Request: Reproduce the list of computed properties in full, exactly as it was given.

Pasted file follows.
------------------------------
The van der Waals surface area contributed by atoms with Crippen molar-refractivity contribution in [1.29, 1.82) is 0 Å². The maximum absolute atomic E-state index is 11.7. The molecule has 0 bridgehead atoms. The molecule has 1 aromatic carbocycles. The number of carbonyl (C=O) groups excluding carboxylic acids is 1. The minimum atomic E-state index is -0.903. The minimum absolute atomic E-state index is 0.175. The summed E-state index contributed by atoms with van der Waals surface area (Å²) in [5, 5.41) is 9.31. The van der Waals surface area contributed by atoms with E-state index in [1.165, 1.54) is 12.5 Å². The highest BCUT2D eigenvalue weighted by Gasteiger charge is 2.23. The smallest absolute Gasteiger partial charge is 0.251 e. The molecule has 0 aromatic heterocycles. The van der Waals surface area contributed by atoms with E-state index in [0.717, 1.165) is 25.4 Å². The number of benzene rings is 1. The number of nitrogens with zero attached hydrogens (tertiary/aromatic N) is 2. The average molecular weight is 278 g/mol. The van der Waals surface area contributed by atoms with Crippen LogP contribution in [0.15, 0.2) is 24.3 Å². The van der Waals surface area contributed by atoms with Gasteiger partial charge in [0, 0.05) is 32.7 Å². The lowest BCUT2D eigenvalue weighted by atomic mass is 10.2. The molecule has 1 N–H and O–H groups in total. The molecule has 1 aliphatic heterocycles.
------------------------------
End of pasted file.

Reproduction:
The van der Waals surface area contributed by atoms with Crippen molar-refractivity contribution in [1.29, 1.82) is 0 Å². The maximum absolute atomic E-state index is 11.7. The molecule has 0 bridgehead atoms. The molecule has 1 aromatic carbocycles. The number of carbonyl (C=O) groups excluding carboxylic acids is 1. The minimum atomic E-state index is -0.903. The minimum absolute atomic E-state index is 0.175. The summed E-state index contributed by atoms with van der Waals surface area (Å²) in [5, 5.41) is 9.31. The van der Waals surface area contributed by atoms with E-state index in [1.165, 1.54) is 12.5 Å². The highest BCUT2D eigenvalue weighted by Gasteiger charge is 2.23. The smallest absolute Gasteiger partial charge is 0.251 e. The molecule has 0 aromatic heterocycles. The van der Waals surface area contributed by atoms with E-state index in [0.717, 1.165) is 25.4 Å². The number of benzene rings is 1. The number of nitrogens with zero attached hydrogens (tertiary/aromatic N) is 2. The average molecular weight is 278 g/mol. The van der Waals surface area contributed by atoms with Crippen LogP contribution in [0.15, 0.2) is 24.3 Å². The van der Waals surface area contributed by atoms with Gasteiger partial charge in [0, 0.05) is 32.7 Å². The lowest BCUT2D eigenvalue weighted by atomic mass is 10.2. The molecule has 1 N–H and O–H groups in total. The molecule has 1 aliphatic heterocycles.